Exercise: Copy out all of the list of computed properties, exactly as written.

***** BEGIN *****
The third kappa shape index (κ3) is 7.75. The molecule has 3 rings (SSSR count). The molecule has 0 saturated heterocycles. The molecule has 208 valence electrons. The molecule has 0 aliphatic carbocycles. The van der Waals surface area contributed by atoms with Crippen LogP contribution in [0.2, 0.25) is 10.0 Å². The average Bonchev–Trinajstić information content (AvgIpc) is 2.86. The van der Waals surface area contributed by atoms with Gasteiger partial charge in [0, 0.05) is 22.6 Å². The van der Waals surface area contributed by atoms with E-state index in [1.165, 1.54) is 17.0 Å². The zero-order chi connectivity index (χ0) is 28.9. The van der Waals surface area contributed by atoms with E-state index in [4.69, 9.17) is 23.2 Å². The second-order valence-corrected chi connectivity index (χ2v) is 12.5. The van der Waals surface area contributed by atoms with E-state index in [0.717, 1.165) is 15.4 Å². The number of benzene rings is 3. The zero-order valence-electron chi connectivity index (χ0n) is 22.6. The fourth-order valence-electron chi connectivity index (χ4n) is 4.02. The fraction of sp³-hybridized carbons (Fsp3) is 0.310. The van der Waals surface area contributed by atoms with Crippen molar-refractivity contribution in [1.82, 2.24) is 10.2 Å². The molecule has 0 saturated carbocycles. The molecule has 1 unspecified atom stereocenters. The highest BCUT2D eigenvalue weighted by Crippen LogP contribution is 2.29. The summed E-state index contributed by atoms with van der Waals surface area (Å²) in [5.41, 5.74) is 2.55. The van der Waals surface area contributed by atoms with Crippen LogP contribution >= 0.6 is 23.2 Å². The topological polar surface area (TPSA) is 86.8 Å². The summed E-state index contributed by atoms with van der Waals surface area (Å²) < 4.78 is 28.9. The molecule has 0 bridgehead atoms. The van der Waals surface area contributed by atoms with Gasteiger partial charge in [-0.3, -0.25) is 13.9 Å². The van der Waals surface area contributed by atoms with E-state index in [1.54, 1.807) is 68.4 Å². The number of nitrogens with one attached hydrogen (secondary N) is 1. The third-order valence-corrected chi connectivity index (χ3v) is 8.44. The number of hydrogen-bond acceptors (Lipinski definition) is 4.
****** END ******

The third kappa shape index (κ3) is 7.75. The molecule has 3 rings (SSSR count). The molecule has 0 saturated heterocycles. The molecule has 208 valence electrons. The molecule has 0 aliphatic carbocycles. The van der Waals surface area contributed by atoms with Crippen LogP contribution in [0.2, 0.25) is 10.0 Å². The average Bonchev–Trinajstić information content (AvgIpc) is 2.86. The van der Waals surface area contributed by atoms with Gasteiger partial charge in [0, 0.05) is 22.6 Å². The van der Waals surface area contributed by atoms with E-state index in [1.165, 1.54) is 17.0 Å². The zero-order chi connectivity index (χ0) is 28.9. The van der Waals surface area contributed by atoms with E-state index in [4.69, 9.17) is 23.2 Å². The second-order valence-corrected chi connectivity index (χ2v) is 12.5. The van der Waals surface area contributed by atoms with E-state index in [0.717, 1.165) is 15.4 Å². The number of benzene rings is 3. The zero-order valence-electron chi connectivity index (χ0n) is 22.6. The fourth-order valence-electron chi connectivity index (χ4n) is 4.02. The fraction of sp³-hybridized carbons (Fsp3) is 0.310. The van der Waals surface area contributed by atoms with Crippen molar-refractivity contribution in [1.82, 2.24) is 10.2 Å². The molecule has 0 saturated carbocycles. The molecule has 1 unspecified atom stereocenters. The highest BCUT2D eigenvalue weighted by Crippen LogP contribution is 2.29. The summed E-state index contributed by atoms with van der Waals surface area (Å²) in [5.41, 5.74) is 2.55. The van der Waals surface area contributed by atoms with Crippen LogP contribution >= 0.6 is 23.2 Å². The topological polar surface area (TPSA) is 86.8 Å². The summed E-state index contributed by atoms with van der Waals surface area (Å²) < 4.78 is 28.9. The molecule has 0 bridgehead atoms. The van der Waals surface area contributed by atoms with Gasteiger partial charge in [-0.3, -0.25) is 13.9 Å². The van der Waals surface area contributed by atoms with E-state index in [1.54, 1.807) is 68.4 Å². The number of nitrogens with one attached hydrogen (secondary N) is 1. The third-order valence-corrected chi connectivity index (χ3v) is 8.44. The number of hydrogen-bond acceptors (Lipinski definition) is 4.